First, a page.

Antti Heinonen is the Chairman of the Banknote Ethics Initiative and Former Director, Banknotes of the European Central Bank.
This article was first published in Currency News Volume 17 – n° 9 September 2019. It is republished with the permission of the author.
In this rapidly changing and uncertain environment, it is crucial more than ever to follow banknote developments not only at the national but also at the global level. Even if we do not know what the future will hold, we should be at least aware where we are. This is the background for this update on banknote developments at the global level, in its third year (see CN September 2017 and 2018). The environment of continuously evolving new payment methods is also a wake-up call to all central banks to make the relevant information available to allow more comprehensive studies.
Central bank websites have been the main source of information, and using statistics and various publications available, altogether 141 currencies have been addressed. These include all but seven currencies where the respective central bank either does not have a website or it does not include any relevant up-to-date information.
When addressing banknote demand globally, the most widely publicly available information is the value of banknotes in circulation. Again, to have as full review as possible it was necessary to use slightly different concepts. Besides ‘banknotes in circulation’, the only available figure in some cases was ‘banknotes and coins in circulation’ or ‘currency outside banks’. The latter concept is normally published as part of the monetary base, a monetary aggregate important to monetary policy. Its use in this study was, however, limited to less than 10% of the currencies.
These conceptual differences create only a very minor problem, because coins are generally just a few percentages of the total cash in circulation figure. Similarly, not including the banks ́ vault cash does not normally have any significant impact on the calculation of the annual growth rate of banknote circulation.
For the banknote community, a more interesting piece of information is the growth rate of the number of banknotes, or the volume, in circulation. The volume in circulation has more impact than the value on the production, processing or logistics of banknotes, other things being equal. It also better accounts for inflationary effects, which are mirrored in the value of banknotes in circulation.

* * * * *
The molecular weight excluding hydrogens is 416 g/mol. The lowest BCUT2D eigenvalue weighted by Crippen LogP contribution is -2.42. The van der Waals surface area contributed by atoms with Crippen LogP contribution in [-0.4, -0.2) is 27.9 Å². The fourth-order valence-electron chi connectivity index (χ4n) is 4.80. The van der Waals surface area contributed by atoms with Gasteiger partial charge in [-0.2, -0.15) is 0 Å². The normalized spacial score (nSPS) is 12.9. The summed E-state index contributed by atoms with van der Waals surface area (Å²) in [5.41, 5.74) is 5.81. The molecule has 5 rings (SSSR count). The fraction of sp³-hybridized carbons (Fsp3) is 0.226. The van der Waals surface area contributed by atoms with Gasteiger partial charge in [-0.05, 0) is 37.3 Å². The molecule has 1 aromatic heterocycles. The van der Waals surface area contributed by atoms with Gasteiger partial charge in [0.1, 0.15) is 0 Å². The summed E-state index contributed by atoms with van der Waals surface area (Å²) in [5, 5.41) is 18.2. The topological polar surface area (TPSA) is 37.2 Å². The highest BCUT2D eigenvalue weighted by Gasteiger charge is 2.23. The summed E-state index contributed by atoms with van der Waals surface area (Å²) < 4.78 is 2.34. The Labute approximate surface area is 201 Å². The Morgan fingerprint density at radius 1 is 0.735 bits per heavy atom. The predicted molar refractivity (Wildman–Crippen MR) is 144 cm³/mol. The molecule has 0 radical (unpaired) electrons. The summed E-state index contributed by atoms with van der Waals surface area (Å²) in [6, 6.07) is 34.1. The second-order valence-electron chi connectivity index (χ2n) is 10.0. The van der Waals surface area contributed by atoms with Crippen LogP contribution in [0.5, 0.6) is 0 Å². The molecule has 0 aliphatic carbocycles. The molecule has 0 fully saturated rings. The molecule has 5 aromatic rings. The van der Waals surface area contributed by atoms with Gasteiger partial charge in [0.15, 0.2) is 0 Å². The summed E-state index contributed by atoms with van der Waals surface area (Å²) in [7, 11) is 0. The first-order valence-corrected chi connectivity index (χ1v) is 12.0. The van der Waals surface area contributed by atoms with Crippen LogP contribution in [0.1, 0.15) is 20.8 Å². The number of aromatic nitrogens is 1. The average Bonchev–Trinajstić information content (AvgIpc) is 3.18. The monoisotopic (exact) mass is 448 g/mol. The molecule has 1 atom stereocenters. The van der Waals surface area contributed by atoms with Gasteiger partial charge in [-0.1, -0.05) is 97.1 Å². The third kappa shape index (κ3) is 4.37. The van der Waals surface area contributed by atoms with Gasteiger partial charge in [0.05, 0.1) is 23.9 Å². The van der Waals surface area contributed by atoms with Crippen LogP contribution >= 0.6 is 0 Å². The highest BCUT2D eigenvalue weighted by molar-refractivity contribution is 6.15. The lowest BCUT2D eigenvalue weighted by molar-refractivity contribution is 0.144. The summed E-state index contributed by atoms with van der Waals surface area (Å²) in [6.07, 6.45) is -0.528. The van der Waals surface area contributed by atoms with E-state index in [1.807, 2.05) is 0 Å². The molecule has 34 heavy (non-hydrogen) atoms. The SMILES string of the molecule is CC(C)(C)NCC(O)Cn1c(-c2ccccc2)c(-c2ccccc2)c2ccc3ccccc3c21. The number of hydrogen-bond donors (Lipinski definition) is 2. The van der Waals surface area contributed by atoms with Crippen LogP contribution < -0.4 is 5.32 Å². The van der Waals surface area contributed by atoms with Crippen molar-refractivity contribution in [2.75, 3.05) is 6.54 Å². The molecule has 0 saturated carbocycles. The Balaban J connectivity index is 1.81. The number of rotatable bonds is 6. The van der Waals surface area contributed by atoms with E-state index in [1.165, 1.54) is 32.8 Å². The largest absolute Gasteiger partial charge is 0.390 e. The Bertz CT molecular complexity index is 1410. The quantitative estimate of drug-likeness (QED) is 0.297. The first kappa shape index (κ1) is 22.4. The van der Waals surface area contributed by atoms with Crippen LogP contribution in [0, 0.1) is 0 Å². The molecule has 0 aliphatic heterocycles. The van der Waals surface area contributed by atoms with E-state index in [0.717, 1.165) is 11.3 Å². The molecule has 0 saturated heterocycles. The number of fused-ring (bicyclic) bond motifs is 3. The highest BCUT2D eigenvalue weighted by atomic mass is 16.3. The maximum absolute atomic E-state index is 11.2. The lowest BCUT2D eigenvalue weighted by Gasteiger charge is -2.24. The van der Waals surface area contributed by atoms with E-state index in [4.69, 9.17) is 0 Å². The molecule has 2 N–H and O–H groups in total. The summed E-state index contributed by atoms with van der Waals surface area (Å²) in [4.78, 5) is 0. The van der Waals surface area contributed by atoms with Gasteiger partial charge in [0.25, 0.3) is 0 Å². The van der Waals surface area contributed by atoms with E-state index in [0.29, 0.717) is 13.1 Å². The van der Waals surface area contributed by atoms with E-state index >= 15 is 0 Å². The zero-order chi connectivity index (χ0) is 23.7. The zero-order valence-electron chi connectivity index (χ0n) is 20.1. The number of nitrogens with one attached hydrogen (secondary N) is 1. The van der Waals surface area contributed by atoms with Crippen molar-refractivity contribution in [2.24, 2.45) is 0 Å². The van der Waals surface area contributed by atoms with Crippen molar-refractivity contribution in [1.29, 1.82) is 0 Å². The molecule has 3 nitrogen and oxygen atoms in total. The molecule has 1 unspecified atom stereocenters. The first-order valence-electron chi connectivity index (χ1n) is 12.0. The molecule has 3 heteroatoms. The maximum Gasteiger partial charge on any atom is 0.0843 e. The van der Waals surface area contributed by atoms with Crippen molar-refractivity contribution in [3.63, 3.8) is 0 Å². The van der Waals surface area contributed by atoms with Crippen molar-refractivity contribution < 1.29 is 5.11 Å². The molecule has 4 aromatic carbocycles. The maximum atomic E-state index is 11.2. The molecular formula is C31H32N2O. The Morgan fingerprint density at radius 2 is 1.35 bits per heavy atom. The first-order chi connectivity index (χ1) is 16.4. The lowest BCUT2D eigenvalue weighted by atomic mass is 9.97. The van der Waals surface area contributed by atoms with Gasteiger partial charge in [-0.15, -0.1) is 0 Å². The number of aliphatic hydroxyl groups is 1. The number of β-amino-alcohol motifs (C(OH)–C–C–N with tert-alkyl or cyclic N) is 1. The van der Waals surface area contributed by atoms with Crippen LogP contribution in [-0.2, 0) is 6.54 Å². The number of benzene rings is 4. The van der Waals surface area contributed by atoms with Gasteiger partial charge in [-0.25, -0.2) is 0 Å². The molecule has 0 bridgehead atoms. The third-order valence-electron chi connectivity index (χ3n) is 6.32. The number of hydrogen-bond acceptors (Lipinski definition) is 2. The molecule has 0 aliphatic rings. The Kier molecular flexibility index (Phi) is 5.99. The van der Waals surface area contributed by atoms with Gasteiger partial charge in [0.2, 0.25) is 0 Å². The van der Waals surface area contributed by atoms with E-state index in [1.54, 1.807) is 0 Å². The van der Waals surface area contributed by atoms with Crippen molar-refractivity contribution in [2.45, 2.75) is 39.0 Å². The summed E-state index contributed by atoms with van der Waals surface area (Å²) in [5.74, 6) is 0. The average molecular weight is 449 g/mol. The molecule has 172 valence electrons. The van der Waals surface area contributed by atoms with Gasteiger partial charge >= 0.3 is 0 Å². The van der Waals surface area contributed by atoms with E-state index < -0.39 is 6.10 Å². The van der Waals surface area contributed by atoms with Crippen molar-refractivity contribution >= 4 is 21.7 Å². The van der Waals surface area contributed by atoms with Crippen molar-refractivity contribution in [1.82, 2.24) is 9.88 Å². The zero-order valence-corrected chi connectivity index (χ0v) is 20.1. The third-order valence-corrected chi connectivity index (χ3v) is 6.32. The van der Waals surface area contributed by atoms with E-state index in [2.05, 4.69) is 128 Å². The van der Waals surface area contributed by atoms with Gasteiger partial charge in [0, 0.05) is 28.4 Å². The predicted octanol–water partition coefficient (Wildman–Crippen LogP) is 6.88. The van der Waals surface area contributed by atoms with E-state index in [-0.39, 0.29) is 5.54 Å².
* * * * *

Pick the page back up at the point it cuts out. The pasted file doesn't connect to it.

With the kind support of a few central bank colleagues, the banknote volume information was available from close to two thirds of the currencies. In addition, for the first time when doing this exercise, the information was available from all currencies except one from the preceding year, allowing a better comparison.
Although this is a good progress, still one third of the central banks are silent on the banknote volumes in circulation, not to speak of banknote production or processing as regards their publicly available information. A number of these central banks have, however, a lot of statistical information on their websites on non-cash payment instruments, issued by the private sector. It seems odd that similar and even more extensive information is not provided on their own product, banknotes.
This time the update will be limited to these two variables. In the two earlier surveys, banknote counterfeiting was addressed. Last year the publicly available information on counterfeiting was extended with the responses to a questionnaire submitted by the participants of the ECB Central Bank Banknote Seminar in 2018.
This time similar information was not available, and given that the majority of central banks are very shy on public information on counterfeiting, this has been excluded from this year’s update.
Banknote circulation in value terms
Then to the results, which refer in most cases to the end of 2018 (in some cases the financial year is not the calendar year and the figures may refer to the end of the financial year). For comparative purposes the same information from the year 2017 is included in the graph.
With the caveats mentioned earlier, the annual growth rates of the value of banknotes in circulation are described in the Figure 1, including information on 141 currencies (142 currencies in 2017).